business

This week on Out to Lunch.
Alison Moon / It's New Orleans

Many of our greatest artists liked cocktails. Degas, Van Gogh, Manet, and many others spoke glowingly of the effect of alcohol on their work, and painted bottles, glasses, and folks drinking.

Peter entertains two of New Orleans' most innovative creative entrepreneurs on this Out to Lunch from Commander's Palace.

Tegan Wendland / WWNO

Louisiana’s governor, John Bel Edwards, was in Washington DC last week lobbying Congress to approve a disaster aid package of nearly $3 billion to help with flood relief. Part of that would go to help small businesses recover. In addition to more than 140,000 homes, nearly 7,000 businesses were flooded-out.

Eve Troeh

This week on All Things New Orleans, we get into Cajun country rice fields with Tegan Wendland, for an update on ruined crops after the 2016 Louisiana floods. Public policy lawyer Jeffrey Thomas has made disaster a bigger part of his work after the levee failures of Katrina. He talks about the road ahead for long-term recovery and using federal funds to help flooded communities.

Out to Lunch, with Peter Ricchiuti.
Alison Moon / It's New Orleans

For a long time in New Orleans, if you wanted to eat healthy, you could eat at home. Although that sounds like a joke, it was pretty close to the truth. If you were eating out and wanted a salad, you’d be lucky to find anything other than a pedestrian appetizer.

Today, things are looking brighter for the healthy eater.

Out to Lunch, with Peter Ricchiuti.
Alison Moon / It's New Orleans

According to government statistics, about 30 million Americans are under 5 years old. That’s a big market. But even in today’s generation of accelerated development, it takes a while before kids want to buy stuff. But little kids sure like to do stuff.

Peter's guests on Out to Lunch have businesses whose clients are little kids who like to do stuff. Stuff like big kids do. Or even adults.

Co-founder of ReDrive, Max Burwick, joins Peter Ricchiuti on this edition of Out to Lunch.
Alison Moon / WWNO

When was the last time you bought a car? After you bought it, if it was new, did you think you could have gotten a better deal? If it was used, did you notice something a few days later that you’d wished you’d seen before you bought it?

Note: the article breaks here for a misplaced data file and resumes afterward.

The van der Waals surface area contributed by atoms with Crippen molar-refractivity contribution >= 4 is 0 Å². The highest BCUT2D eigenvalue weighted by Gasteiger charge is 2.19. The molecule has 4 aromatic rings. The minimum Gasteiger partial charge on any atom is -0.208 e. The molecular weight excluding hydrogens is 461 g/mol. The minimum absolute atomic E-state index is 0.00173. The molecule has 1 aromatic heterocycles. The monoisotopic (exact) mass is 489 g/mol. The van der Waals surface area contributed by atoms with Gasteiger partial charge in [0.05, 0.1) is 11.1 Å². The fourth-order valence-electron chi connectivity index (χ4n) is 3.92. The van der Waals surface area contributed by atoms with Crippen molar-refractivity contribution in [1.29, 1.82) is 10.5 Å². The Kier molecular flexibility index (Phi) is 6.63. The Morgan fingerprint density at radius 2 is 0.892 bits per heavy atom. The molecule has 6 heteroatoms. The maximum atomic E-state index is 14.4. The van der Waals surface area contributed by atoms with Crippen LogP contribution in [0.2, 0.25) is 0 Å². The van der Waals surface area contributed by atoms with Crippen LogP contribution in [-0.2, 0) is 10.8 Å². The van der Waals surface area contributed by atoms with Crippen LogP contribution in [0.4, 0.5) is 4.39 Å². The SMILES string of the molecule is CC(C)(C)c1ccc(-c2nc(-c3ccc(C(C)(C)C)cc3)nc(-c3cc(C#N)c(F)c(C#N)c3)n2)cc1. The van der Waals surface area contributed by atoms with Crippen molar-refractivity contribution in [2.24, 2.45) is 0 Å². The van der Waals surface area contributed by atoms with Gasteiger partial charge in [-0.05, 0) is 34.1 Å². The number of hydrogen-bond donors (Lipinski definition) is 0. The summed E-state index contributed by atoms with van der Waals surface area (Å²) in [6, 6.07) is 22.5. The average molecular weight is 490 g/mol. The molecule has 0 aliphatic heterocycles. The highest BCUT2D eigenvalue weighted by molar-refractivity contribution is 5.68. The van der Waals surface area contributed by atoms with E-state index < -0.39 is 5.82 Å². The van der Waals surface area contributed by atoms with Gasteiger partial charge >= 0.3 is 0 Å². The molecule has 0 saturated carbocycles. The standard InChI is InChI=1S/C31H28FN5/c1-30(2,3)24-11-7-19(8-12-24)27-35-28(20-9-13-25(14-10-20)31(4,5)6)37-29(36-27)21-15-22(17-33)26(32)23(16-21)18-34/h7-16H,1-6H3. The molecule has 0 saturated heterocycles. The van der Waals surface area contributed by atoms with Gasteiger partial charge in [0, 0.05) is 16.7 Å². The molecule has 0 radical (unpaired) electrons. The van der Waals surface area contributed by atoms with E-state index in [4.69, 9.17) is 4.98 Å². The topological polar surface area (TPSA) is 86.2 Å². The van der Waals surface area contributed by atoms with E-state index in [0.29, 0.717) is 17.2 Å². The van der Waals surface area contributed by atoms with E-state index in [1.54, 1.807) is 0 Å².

The Economy of Crime on this week's Out to Lunch with Peter Ricchiuti.
Alison Moon / It's New Orleans

On Out to Lunch, Peter Ricchiuti leads a frank conversation about the business approach to solving New Orleans’ issues with crime. He's joined by Sidney Torres, IV and Aimee Adatto Freeman.

Cheryl DalPozzal / It's New Orleans

A lot of tourists who come to New Orleans go home and describe the city as an oasis of European-looking streets lined with music clubs where people wander around drinking cocktails and eating beignets 24 hours a day. This fabulous wonderland is the same 13 riverside blocks that locals describe as dirty, smelly, crime-ridden, home to gutter punks, T-shirt shops, and over-priced restaurants they wouldn’t go to even if they could find a parking place.

Peter Ricchiuti.
Alison Moon / It's New Orleans

According to the reputable Henry J Kaiser Family Foundation, right around twenty percent of the population of the United States is under 15. That’s a sizeable market. You don’t have to look very far to see the marketers of stuff that kids like trying to sell it to them. Mostly food and toys. Which demonstrates that we don’t change all that much as we grow older.

Chicken and beer on this week's edition of Out to Lunch.
Alison Moon / It's New Orleans

If you had to name the biggest fried chicken business in Louisiana, you probably wouldn’t have to think about it too long. You might take a bit longer to name the next biggest. And even then you might not come up with Krispy Krunchy. Krispy Krunchy’s executive Vice President Dan Shapiro is Peter's guest on this edition of Out to Lunch.

What’s fried chicken without a beer? Peter's other guest on today’s show is Michael Naquin, founder of 40 Arpent Brewing Company.

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